The first question was how much weight is too much when balancing a tire. Another person asked if it was necessary to balance a good tire? As one would expect, everyone chimed in, or at least it seemed that way. There were equally as many different suggestions on how to set up new tires as there were respondents. I’m not even sure there is a “correct” answer to this complicated and often expensive purchase. However, I will weigh in here, as well, but bear in mind, this is only my opinion and not absolute, definitive or by any and all means the only correct answer.
Price is only one factor in buying components for your truck and trailer. Price should only be a guideline, and not a deal breaker. So, what is a good price? That depends on what you are willing to consider as alternatives. Also, how much time do you have to shop your purchase. Tires are not something you normally run out and purchase just because they are on sale. However, if a smart operator is watchful, they can pick up some good deals if they are prepared to buy when the opportunity presents itself.
This is a trick many good owner operators and fleets have used to beat the tax man. What? You can legally beat Uncle Sam? Sure. You get the taxable expense in the year you spend the money, not in the year you use the product. Tires are one of those big expenditures that store well for later use. I prefer to buy most of my tires late in the calendar year. This puts me on new rubber for the snow season. I consult my accountant, as well, to see if I need the expense in this year or not. If I don’t need to spend any more money in the current year, then I try to push the purchase out until the first month of the next year.
I hear someone out there saying they can’t pre-purchase tires because they have no place to store them. Don’t panic. Depending on where you bought your tires, they often have plans to pick them up later or in a different place. That too can be factored into the tire price. That is a short stab at WHEN to buy. Now let’s discuss WHAT to buy.
First, you need to ask yourself how you are going to use the product and what your expectations are. For this article, we will be looking at tractor tires, both steer and drives. I have spent a considerable amount of dollars on these over the last 30 years. When I was first starting out as an owner operator, my funds were quite limited, for sure. I remember the first set I purchased was two tires at a time, then I replaced four tires per axle, until I had a complete set. Yes, it took me a while to replace them all, but by moving tires around and turning in the old cases for caps, I was able to get by. Do I recommend this practice? Sure. This is just another form of money management.
Tires are as diversified as the freight we move, and that begs the question: what do you do with your truck? This is a serious question, and one of the first questions you need to address when purchasing any part or consumable you use. List some essential aspects for your use, like where you run and how much weight you haul. Are most of your miles on-highway or do you go off-road? What speed do you run, and does ambient temperature affect your operation? Do you run in northern climates that require chains or traction devices? If so, what type do you use? This is all useful information that should be taken into consideration before you set a price point for new tires.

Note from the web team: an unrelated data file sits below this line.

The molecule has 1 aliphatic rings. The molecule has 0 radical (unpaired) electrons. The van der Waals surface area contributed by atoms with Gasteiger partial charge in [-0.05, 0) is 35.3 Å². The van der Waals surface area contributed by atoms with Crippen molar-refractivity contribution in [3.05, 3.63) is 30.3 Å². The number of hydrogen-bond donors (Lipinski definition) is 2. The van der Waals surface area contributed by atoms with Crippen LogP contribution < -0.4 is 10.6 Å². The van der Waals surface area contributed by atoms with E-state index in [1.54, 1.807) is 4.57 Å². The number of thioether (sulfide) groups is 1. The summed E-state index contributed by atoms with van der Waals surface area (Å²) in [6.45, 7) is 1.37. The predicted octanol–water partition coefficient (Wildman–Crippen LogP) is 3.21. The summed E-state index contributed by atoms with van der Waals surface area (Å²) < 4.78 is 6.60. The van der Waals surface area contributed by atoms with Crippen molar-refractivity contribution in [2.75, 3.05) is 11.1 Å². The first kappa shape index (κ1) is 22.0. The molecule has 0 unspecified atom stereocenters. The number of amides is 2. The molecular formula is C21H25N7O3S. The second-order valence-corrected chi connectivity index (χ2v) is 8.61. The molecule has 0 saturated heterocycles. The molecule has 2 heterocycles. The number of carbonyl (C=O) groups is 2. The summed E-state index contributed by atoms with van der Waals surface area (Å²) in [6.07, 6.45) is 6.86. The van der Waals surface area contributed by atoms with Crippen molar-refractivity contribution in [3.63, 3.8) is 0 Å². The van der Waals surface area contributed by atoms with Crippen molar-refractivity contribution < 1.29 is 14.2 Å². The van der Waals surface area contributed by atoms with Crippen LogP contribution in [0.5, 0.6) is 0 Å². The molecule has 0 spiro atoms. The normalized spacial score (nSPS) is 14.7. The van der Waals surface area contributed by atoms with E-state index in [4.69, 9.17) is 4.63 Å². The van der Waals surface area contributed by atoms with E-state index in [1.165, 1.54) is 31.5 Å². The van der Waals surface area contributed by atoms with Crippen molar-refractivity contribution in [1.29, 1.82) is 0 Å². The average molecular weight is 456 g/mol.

We all know when our tires are worn out, but do we know why? Sure, I understand miles cause wear, and the more miles you cover the shorter the lifespan of said tires. But, what can you do to save your tires and, hence, save money? I’ve used multiple tire brands over the years, and some were more successful than others. It wasn’t until I started to understand why different types of tires were recommended for specific applications that I was able to actually extend their usable lifespan.
When most of us think of tires we only think about the rubber we look at when we are doing that pre-trip. Do you remember why you are kicking them in the first place? That’s right, to check the air pressure. I don’t think those flip-flops are gonna cut it. You should probably use a hammer or cheater pipe for the best results. I still like to check them at least once a week with a tire gauge. I do, however, have a neat little trick to check them using a thermal scanner to see how close they are running to each other. Any tire with low air pressure will generally run at a higher temp than the others, and the chances of all your tires being low is slim to not. This method only works when the tires have been rolling and have some heat in them, so it is not a reliable pre-trip application. The old time-tested air gauge is still best for that.